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Documents filtered by: Recipient="Lee, Arthur" AND Period="Revolutionary War" AND Correspondent="Adams, John"
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Congress forced Us, into a situation, which obliged Us to venture upon a Piece of Indiscipline, in order to Secure a tollerable Peace, So that you may well Suppose We are anxious to know how it is received among you, and what is to be our Fate. Whether We are to be approved, excused, justified or censured. The most curious and inexplicable Part of the History is Franklins joining in the...
I had the honor of yours of August 7th. yesterday. The letters inclosed are sent to their Destinations. I have long since taken such measures, as depended upon me, and continue to do all that Decency will permit, to induce the States to send a Minister to Congress. I am convinced it will not be done before next Spring. To give You a compleat detail of the Reasons of this would cost a tedious...
I have a great Mind to envy your Situation or to wish myself with you in Congress where I Should have less Anxiety and more health, if not an opportunity to do more good. The Mynheers have overcome most of their Terrors and are now well fixed, in the good System. They will hearken to no Seperate Proposals, and therefore will make an important Diversion in our favour although they Should not...
I have received your Favour of September 10th and am very glad to hear of your Visit to Braintree and Plymouth. I have traced your Path as far as Governor Trumbulls at Lebanon. I hope you found, Things in the Eastern States, as well as all others agreable. Govr. Trumbulls son and Mr. Tyler, are taken up in England and committed for high Treason. This will cure the Silly Itch of running over to...
Yours from Lebanon 28 Sept. is just come to hand. I wish the Mass. happy in their Governor. It would not have been otherwise, as you Suggest, had an Absent Citizen been at home. Popularity is a Witch. The Gentleman chosen has long been So, to a great degree. The Absent one could Scarcely ever be Said to be so. So it has ever been. Objects must be set up for popular Admiration, Confidence, and...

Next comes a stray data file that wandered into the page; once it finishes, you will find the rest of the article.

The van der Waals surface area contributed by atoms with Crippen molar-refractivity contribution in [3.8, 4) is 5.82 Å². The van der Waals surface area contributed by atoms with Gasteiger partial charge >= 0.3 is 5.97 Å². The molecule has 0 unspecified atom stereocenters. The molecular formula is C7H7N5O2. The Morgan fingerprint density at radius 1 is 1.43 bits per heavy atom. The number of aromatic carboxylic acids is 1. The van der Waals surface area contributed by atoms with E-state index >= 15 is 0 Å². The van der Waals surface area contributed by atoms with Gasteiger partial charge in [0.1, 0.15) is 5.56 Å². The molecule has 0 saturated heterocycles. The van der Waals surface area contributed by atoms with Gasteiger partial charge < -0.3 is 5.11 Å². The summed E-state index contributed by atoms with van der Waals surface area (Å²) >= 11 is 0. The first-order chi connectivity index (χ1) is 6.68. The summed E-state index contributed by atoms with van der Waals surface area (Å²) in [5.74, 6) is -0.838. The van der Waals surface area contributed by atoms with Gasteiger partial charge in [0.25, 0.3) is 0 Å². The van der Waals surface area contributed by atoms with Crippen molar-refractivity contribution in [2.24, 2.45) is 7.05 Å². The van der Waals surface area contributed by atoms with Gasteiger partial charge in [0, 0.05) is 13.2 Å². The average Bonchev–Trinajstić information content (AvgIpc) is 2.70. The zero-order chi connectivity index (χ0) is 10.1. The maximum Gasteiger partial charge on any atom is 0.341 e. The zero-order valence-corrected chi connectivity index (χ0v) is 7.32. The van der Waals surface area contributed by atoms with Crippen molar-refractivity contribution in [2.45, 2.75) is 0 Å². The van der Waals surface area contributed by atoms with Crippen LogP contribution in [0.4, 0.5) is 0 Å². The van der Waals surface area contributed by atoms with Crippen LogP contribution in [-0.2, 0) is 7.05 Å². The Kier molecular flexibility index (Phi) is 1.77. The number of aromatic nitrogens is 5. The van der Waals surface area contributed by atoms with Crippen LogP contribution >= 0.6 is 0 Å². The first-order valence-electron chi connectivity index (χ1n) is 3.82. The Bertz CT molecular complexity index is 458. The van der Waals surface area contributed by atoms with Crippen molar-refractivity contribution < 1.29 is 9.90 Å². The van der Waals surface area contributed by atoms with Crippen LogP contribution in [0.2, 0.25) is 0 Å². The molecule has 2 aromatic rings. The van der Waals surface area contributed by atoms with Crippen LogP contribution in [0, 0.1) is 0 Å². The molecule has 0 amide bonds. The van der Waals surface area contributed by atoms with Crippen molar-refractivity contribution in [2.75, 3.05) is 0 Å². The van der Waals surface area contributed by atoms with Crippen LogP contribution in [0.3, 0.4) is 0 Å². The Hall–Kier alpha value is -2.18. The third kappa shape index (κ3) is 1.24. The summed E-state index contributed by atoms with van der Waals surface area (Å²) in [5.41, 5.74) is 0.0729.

Your kind favour of April 12th. is yet unanswered. With nothing at all to do, I am as busy as ever I was in my Life. Whether any good will result from it time must discover. I have undertaken to inform Congress, a little more particularly than they are want to be informed, of Some Things that have passed in Europe, which will ultimately affect them: but I find it is in vain to put my Eyes out...
I have recieved your’s of the 26th, and that of the 15th. of this Month. I inclose a Copy of the Letter You desire. Mr. Garnier is gone into the Country, and I have not seen him since I arrived here. Mr. Iz. however has seen him and will give You a satisfactory Account of what he says. If I were to apply to the other Gentleman, You know what would be the Consequence. It would fly very soon to...
Inclosed is a Letter from London: I have recieved another from Mr. Jennings, who says he inclosed a Letter for you lately, but does not mention the Date, in one to the House of Mr. Grand, and desires me to enquire there, for some things of his, particularly some Maps which You left there. I have enquired of Mr. Grand and his Son Henry, but they know nothing of it. There is Room to hope that...
AD : American Philosophical Society M. D. propose a Messieurs F. D. et L. de leur faire des avances soit de draps, soit de fusils (du modele de 1763, controllés et tirés des propres magazins du Roy) pour la valeur de trois cent mille livres tournois, a condition que ces Messieurs lui fourniront en retour des tabacs de Virginie et de Mariland pour pareille somme, bien entendu que les achats...
ALS : American Philosophical Society <[Paris, after October 9, 1778]: A valuable whaling business has been established by the English since the onset of hostilities with America. If you intend to destroy it I could give you adequate intelligence. I was involved in this business but quit, aware that I was doing wrong. Fifteen whaling ships, manned primarily by Americans who would gladly return...